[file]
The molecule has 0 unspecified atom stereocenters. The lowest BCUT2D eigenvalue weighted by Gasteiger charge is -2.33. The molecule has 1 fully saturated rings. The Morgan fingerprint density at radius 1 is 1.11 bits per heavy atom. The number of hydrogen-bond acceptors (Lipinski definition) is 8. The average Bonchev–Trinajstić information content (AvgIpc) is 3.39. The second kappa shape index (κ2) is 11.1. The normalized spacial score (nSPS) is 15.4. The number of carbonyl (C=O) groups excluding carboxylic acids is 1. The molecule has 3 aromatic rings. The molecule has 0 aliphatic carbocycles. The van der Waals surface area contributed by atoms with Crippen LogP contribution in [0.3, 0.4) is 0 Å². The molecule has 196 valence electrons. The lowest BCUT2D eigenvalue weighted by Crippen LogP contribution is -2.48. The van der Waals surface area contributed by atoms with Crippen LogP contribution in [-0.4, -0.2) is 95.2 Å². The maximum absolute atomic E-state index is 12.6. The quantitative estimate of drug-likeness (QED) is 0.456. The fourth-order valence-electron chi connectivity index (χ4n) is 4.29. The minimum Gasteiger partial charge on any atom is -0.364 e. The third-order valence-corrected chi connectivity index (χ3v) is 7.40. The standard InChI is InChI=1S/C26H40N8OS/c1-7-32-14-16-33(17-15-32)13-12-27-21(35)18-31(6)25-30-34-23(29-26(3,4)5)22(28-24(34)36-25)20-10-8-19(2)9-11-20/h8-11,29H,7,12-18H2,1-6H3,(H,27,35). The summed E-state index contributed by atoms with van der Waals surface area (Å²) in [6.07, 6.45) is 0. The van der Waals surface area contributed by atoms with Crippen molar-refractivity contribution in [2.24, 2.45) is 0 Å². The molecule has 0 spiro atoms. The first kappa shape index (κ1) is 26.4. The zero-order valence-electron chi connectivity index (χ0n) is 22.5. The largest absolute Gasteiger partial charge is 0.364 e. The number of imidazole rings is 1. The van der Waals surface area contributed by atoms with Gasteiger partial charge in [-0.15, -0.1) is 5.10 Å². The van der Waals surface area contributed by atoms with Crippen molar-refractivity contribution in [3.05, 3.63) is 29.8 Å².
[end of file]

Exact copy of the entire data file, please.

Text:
The molecule has 0 unspecified atom stereocenters. The lowest BCUT2D eigenvalue weighted by Gasteiger charge is -2.33. The molecule has 1 fully saturated rings. The Morgan fingerprint density at radius 1 is 1.11 bits per heavy atom. The number of hydrogen-bond acceptors (Lipinski definition) is 8. The average Bonchev–Trinajstić information content (AvgIpc) is 3.39. The second kappa shape index (κ2) is 11.1. The normalized spacial score (nSPS) is 15.4. The number of carbonyl (C=O) groups excluding carboxylic acids is 1. The molecule has 3 aromatic rings. The molecule has 0 aliphatic carbocycles. The van der Waals surface area contributed by atoms with Crippen LogP contribution in [0.3, 0.4) is 0 Å². The molecule has 196 valence electrons. The lowest BCUT2D eigenvalue weighted by Crippen LogP contribution is -2.48. The van der Waals surface area contributed by atoms with Crippen LogP contribution in [-0.4, -0.2) is 95.2 Å². The maximum absolute atomic E-state index is 12.6. The quantitative estimate of drug-likeness (QED) is 0.456. The fourth-order valence-electron chi connectivity index (χ4n) is 4.29. The minimum Gasteiger partial charge on any atom is -0.364 e. The third-order valence-corrected chi connectivity index (χ3v) is 7.40. The standard InChI is InChI=1S/C26H40N8OS/c1-7-32-14-16-33(17-15-32)13-12-27-21(35)18-31(6)25-30-34-23(29-26(3,4)5)22(28-24(34)36-25)20-10-8-19(2)9-11-20/h8-11,29H,7,12-18H2,1-6H3,(H,27,35). The summed E-state index contributed by atoms with van der Waals surface area (Å²) in [6.07, 6.45) is 0. The van der Waals surface area contributed by atoms with Crippen molar-refractivity contribution in [2.24, 2.45) is 0 Å². The molecule has 0 spiro atoms. The first kappa shape index (κ1) is 26.4. The zero-order valence-electron chi connectivity index (χ0n) is 22.5. The largest absolute Gasteiger partial charge is 0.364 e. The number of imidazole rings is 1. The van der Waals surface area contributed by atoms with Gasteiger partial charge in [-0.15, -0.1) is 5.10 Å². The van der Waals surface area contributed by atoms with Crippen molar-refractivity contribution in [3.05, 3.63) is 29.8 Å².